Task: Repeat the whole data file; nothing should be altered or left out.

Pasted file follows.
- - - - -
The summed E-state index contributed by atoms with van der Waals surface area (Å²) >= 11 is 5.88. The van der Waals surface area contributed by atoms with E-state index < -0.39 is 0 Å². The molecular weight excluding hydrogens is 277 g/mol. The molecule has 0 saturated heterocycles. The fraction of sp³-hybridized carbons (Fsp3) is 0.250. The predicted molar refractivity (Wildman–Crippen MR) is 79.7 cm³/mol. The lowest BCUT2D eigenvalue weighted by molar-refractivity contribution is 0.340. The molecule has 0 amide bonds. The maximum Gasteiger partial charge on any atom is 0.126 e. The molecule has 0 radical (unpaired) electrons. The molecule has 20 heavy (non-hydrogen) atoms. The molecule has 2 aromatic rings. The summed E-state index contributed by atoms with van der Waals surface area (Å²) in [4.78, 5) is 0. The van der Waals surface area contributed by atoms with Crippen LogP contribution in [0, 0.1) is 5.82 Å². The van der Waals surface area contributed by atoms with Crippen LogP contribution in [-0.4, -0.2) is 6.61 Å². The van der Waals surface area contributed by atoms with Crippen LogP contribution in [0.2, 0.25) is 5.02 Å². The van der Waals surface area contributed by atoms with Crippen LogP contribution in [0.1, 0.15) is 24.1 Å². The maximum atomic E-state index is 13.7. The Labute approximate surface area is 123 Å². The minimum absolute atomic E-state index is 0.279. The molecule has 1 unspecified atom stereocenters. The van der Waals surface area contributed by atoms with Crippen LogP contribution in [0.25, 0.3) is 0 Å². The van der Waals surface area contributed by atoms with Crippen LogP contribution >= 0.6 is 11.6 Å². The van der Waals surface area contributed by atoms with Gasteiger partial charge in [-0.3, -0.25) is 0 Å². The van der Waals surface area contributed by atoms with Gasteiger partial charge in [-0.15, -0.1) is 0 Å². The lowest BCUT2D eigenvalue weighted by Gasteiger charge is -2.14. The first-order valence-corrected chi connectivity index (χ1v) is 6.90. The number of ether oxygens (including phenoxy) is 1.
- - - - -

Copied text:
The summed E-state index contributed by atoms with van der Waals surface area (Å²) >= 11 is 5.88. The van der Waals surface area contributed by atoms with E-state index < -0.39 is 0 Å². The molecular weight excluding hydrogens is 277 g/mol. The molecule has 0 saturated heterocycles. The fraction of sp³-hybridized carbons (Fsp3) is 0.250. The predicted molar refractivity (Wildman–Crippen MR) is 79.7 cm³/mol. The lowest BCUT2D eigenvalue weighted by molar-refractivity contribution is 0.340. The molecule has 0 amide bonds. The maximum Gasteiger partial charge on any atom is 0.126 e. The molecule has 0 radical (unpaired) electrons. The molecule has 20 heavy (non-hydrogen) atoms. The molecule has 2 aromatic rings. The summed E-state index contributed by atoms with van der Waals surface area (Å²) in [4.78, 5) is 0. The van der Waals surface area contributed by atoms with Crippen LogP contribution in [0, 0.1) is 5.82 Å². The van der Waals surface area contributed by atoms with Crippen LogP contribution in [-0.4, -0.2) is 6.61 Å². The van der Waals surface area contributed by atoms with Crippen LogP contribution in [0.2, 0.25) is 5.02 Å². The van der Waals surface area contributed by atoms with Crippen LogP contribution in [0.1, 0.15) is 24.1 Å². The maximum atomic E-state index is 13.7. The Labute approximate surface area is 123 Å². The minimum absolute atomic E-state index is 0.279. The molecule has 1 unspecified atom stereocenters. The van der Waals surface area contributed by atoms with Crippen LogP contribution in [0.25, 0.3) is 0 Å². The van der Waals surface area contributed by atoms with Crippen LogP contribution >= 0.6 is 11.6 Å². The van der Waals surface area contributed by atoms with Gasteiger partial charge in [-0.3, -0.25) is 0 Å². The van der Waals surface area contributed by atoms with Gasteiger partial charge in [-0.15, -0.1) is 0 Å². The lowest BCUT2D eigenvalue weighted by Gasteiger charge is -2.14. The first-order valence-corrected chi connectivity index (χ1v) is 6.90. The number of ether oxygens (including phenoxy) is 1.